Pöppelmann mourns the loss of Friedrich Kühling

Pöppelmann mourns the loss of Friedrich Kühling. The former Managing Director of the company died in the morning of June 4 after a long illness at the age of 73, according to a company press release. The Pöppelmann family, together with the management, works council and the entire workforce, would like to thank him for his decades of passionate and successful work for the benefit of the company. “Friedrich Kühling’s contribution to the successful development of the company is invaluable to Pöppelmann,” explains Managing Director Matthias Lesch. “With his personality, he shaped a corporate culture of appreciation, respect and trust.” 


Friedrich Kühling comes from Vechta, where he also retired with his wife near their children. He and his family lived in Visbek for a long time. He joined Pöppelmann in 1977 after completing his degree in business administration at the University of Applied Sciences in Bremen. He supported the management of the company from the very beginning. In 1986, he was given commercial management of the company when he was granted power of attorney. In 1997, together with Alfons Sieverding and Guido Schmidt, he succeeded Gertrud Pöppelmann and Karl-Heinz Diekmann on the management board. He also volunteered on the boards of trustees of several charitable institutions. In his free time, he was intensively involved with historical topics and philosophical issues. As a retiree, he contributed with great dedication to the publications and events in connection with the 1200th anniversary celebrations of the municipality of Visbek in 2018.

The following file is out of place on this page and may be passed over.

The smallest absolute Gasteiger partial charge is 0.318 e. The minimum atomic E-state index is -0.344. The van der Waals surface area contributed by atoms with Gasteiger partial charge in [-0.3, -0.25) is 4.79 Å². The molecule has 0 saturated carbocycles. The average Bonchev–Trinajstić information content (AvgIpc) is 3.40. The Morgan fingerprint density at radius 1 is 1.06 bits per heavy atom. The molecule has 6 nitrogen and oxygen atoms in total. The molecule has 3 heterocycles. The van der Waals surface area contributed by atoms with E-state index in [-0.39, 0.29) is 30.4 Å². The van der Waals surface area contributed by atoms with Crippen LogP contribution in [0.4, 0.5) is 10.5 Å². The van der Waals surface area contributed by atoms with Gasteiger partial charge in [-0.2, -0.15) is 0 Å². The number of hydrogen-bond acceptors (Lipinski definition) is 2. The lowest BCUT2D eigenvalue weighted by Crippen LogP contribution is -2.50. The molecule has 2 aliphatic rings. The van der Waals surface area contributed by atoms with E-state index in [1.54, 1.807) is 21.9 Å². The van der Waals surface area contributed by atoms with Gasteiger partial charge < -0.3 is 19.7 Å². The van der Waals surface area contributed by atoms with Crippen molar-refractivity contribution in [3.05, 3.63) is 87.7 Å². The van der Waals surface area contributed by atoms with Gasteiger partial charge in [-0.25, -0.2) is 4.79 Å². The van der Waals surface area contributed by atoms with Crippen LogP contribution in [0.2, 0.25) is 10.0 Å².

Companions describe him as a clever mind, a very devout person and a “doer” with natural authority. His word counted. His speeches at works meetings were eagerly awaited by the workforce. The brilliant speaker knew how to captivate his audience with humor and persuasiveness. In his management style, economic competence, foresight and decisiveness were inseparably combined with a great sense of social responsibility.


He was fair in his dealings and interested in every individual in the company. This was evident in many conversations and encounters in offices or production halls. The trust he placed in his employees created self-confidence and at the same time spurred them on. He often ended meetings about new products or processes with the remark: “You'll do fine!” He was an approachable manager who always emphasized that the focus was on people. He is still a role model for many colleagues in the company today. May Friedrich Kühling rest in peace.